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decided: April 16, 1979.


Appeal from the Order of the Workmen's Compensation Appeal Board in case of Jesse Davidson v. Leo DeLeon and Thomas J. Dugan, No. A-73199.


William H. R. Casey, with him Liederbach, Eimer & Rossi, for petitioner.

John P. Knox, with him Curtis Wright, and Timoney, Knox, Hasson & Weand, for respondents.

Judges Wilkinson, Jr., Mencer and DiSalle, sitting as a panel of three. Opinion by Judge Wilkinson, Jr.

Author: Wilkinson

[ 42 Pa. Commw. Page 31]

This appeal is from the disallowance of workmen's compensation benefits to a professional jockey (claimant) from the owner of the horse he was riding at the time of the accident during a thoroughbred horse race. The issue raised is the question of whether the jockey is an employee of the owner or is an independent contractor. The referee, after making 14 findings of fact, followed by a discussion of the law, and four conclusions of law, found the relationship to be that of an independent contractor and dismissed the claimant's petition. His second and third conclusions of law were:

2. Considered in its totality, the Claimant has not established by substantial competent evidence that he was an employee of the Defendants at the time of his injury.

3. Defendants have established by substantial competent evidence that the significant factors to be used in determining Claimant's status

[ 42 Pa. Commw. Page 32]

    establish that he was an independent contractor, and not an employee of the Defendants.

The referee's findings, conclusions, and order were affirmed by the Workmen's Compensation Appeal Board (Board). We affirm.

The law with regard to determining whether a relationship for purposes of workmen's compensation benefits is either employer-employee or independent contractor was ably set forth by Judge Mencer in J. Miller Co. v. Mixter, 2 Pa. Commonwealth Ct. 229, 232, 277 A.2d 867, 869 (1971). As quoted in the Board's opinion:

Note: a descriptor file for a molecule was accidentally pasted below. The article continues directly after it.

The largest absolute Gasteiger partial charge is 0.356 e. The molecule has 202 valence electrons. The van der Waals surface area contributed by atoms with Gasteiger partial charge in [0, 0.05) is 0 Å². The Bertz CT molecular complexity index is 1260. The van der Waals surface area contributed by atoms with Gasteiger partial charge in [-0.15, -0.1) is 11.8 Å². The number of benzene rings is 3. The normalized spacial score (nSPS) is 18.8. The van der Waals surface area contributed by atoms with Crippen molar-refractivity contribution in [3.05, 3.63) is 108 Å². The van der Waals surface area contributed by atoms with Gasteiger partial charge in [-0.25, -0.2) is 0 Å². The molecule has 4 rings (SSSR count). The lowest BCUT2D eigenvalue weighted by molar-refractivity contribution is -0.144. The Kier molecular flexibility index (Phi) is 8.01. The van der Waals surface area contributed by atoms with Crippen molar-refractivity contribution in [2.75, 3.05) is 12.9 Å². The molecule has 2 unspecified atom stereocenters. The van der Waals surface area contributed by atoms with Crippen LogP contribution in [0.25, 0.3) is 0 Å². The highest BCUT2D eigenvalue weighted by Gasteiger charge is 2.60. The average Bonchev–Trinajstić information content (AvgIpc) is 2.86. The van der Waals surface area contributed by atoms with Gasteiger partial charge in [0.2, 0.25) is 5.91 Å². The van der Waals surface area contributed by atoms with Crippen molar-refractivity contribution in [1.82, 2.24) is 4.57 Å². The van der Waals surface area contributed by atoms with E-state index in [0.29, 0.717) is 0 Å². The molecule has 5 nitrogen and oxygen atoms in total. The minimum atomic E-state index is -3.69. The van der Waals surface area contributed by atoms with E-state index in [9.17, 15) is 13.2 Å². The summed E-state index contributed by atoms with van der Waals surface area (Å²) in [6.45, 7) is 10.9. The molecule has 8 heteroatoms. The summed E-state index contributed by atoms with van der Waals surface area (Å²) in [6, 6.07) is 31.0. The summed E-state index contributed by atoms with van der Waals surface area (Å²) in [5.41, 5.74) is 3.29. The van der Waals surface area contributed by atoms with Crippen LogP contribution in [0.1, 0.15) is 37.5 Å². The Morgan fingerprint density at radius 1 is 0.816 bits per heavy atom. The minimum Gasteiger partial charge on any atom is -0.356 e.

The courts have not formulated a hard and fast definition for the determination of whether any given relationship is one of independent contractor or that of employer-employee. They have, however, set forth indicia of such relationship to be used as guides in making such a determination, some of which are: Control of manner work is to be done; responsibility for result only; terms of agreement between the parties; the nature of the work or occupation; skill required for performance; whether one employed is engaged in a distinct occupation or business; which party supplies the tools; whether payment is by the time or by the job; whether work is a part of regular business of the employer, and also the right of employer to terminate the employment at any time. Feller v. New Amsterdam Casualty Co., 363 Pa. 483, 70 A.2d 299 (1950); Johnson v. Angretti et al., 364 Pa. 602, 73 A.2d 666 (1950). These indicia are not to be considered as circumstantial in nature and whether some or all of them exist in any given situation is not absolutely controlling as to the outcome; each case must be determined on its own facts.

[ 42 Pa. Commw. Page 33]

The first and probably most important factor is control of the manner in which the work is accomplished, i.e., the way the horse is ridden. Here there is substantial evidence, albeit inconclusive, on which the referee can base his finding that the actual control of the way in which the horse was to be ridden was in the jockey. The results of the race determined claimant's pay. Great skill was needed and was possessed by the claimant. Claimant supplied the tools, i.e., saddle and other equipment. Payment is by the job not by time. With regard to the right to terminate the employment during the course of the "work," as a practical matter this factor is unimportant since the entire term is two minutes and the jockey is out of communication with the owner this entire time.

Most cases from other jurisdictions are unpersuasive since they frequently turn on the local law of burden of proof and always involve findings of fact in each case. In California where the burden is on the employer to establish the relationship of independent contractor, the decision was for the jockey, i.e., employer-employee. Isenberg v. California Employment Stabilization Commission, 30 Cal.2d 34, 180 P.2d 11 (1947). In the instant case the burden is on the claimant to establish the employer-employee relationship.

On the other hand, Maryland denies workmen's compensation to a "free-lance" jockey on the basis that he is a casual employee. East v. Skelly, 207 Md. 537, 114 A.2d 822 (1955).

Of the cases outside Pennsylvania the one most persuasive is Clark v. Industrial Commission, 54 Ill. 2d 311, 297 N.E. 2d 154 (1973), finding on facts quite similar to the instant case that an independent contractor relationship existed. That case was appropriately quoted and relied upon by the referee.

[ 42 Pa. Commw. Page 34]

Having had the benefit of well-prepared briefs and well-presented arguments from counsel for both petitioner and respondent, and having carefully reviewed the rather brief record, we conclude that the record and the law supports the findings of fact of the referee and the conclusions of law as affirmed by the Board.

Accordingly, we will enter the following


And Now, April 16, 1979, the order of the Workmen's Compensation Appeal Board at Docket No. A-73199, dated April 13, 1978 dismissing claimant's appeal is affirmed.




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